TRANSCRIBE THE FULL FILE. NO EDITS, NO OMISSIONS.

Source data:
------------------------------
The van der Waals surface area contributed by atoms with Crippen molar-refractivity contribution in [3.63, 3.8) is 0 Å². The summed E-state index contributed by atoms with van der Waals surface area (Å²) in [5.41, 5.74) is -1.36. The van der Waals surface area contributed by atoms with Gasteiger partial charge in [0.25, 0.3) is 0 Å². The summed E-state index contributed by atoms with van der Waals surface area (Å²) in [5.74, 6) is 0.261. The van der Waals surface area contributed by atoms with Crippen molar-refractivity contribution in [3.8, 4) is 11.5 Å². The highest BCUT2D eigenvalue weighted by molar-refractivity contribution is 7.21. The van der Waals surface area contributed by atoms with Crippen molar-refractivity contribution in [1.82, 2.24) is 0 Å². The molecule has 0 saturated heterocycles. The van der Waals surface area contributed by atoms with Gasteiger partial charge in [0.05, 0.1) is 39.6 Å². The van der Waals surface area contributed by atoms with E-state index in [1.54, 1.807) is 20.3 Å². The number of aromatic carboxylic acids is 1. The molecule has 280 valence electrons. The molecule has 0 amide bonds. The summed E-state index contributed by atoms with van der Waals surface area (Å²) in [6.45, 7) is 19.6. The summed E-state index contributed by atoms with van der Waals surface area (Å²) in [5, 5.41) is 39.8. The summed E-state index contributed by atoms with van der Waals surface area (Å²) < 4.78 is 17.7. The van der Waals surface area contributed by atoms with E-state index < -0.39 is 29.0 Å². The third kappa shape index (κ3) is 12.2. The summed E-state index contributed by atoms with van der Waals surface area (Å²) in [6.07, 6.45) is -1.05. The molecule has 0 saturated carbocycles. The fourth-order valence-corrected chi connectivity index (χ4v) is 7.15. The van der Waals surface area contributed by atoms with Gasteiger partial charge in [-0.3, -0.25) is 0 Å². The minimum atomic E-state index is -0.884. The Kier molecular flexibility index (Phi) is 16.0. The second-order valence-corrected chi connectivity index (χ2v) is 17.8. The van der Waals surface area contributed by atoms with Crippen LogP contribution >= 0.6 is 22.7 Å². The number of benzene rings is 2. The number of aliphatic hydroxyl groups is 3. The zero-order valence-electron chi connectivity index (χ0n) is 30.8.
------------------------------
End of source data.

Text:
The van der Waals surface area contributed by atoms with Crippen molar-refractivity contribution in [3.63, 3.8) is 0 Å². The summed E-state index contributed by atoms with van der Waals surface area (Å²) in [5.41, 5.74) is -1.36. The van der Waals surface area contributed by atoms with Gasteiger partial charge in [0.25, 0.3) is 0 Å². The summed E-state index contributed by atoms with van der Waals surface area (Å²) in [5.74, 6) is 0.261. The van der Waals surface area contributed by atoms with Crippen molar-refractivity contribution in [3.8, 4) is 11.5 Å². The highest BCUT2D eigenvalue weighted by molar-refractivity contribution is 7.21. The van der Waals surface area contributed by atoms with Crippen molar-refractivity contribution in [1.82, 2.24) is 0 Å². The molecule has 0 saturated heterocycles. The van der Waals surface area contributed by atoms with Gasteiger partial charge in [0.05, 0.1) is 39.6 Å². The van der Waals surface area contributed by atoms with E-state index in [1.54, 1.807) is 20.3 Å². The number of aromatic carboxylic acids is 1. The molecule has 280 valence electrons. The molecule has 0 amide bonds. The summed E-state index contributed by atoms with van der Waals surface area (Å²) in [6.45, 7) is 19.6. The summed E-state index contributed by atoms with van der Waals surface area (Å²) in [5, 5.41) is 39.8. The summed E-state index contributed by atoms with van der Waals surface area (Å²) < 4.78 is 17.7. The van der Waals surface area contributed by atoms with E-state index < -0.39 is 29.0 Å². The third kappa shape index (κ3) is 12.2. The summed E-state index contributed by atoms with van der Waals surface area (Å²) in [6.07, 6.45) is -1.05. The molecule has 0 saturated carbocycles. The fourth-order valence-corrected chi connectivity index (χ4v) is 7.15. The van der Waals surface area contributed by atoms with Gasteiger partial charge in [-0.3, -0.25) is 0 Å². The minimum atomic E-state index is -0.884. The Kier molecular flexibility index (Phi) is 16.0. The second-order valence-corrected chi connectivity index (χ2v) is 17.8. The van der Waals surface area contributed by atoms with Crippen LogP contribution >= 0.6 is 22.7 Å². The number of benzene rings is 2. The number of aliphatic hydroxyl groups is 3. The zero-order valence-electron chi connectivity index (χ0n) is 30.8.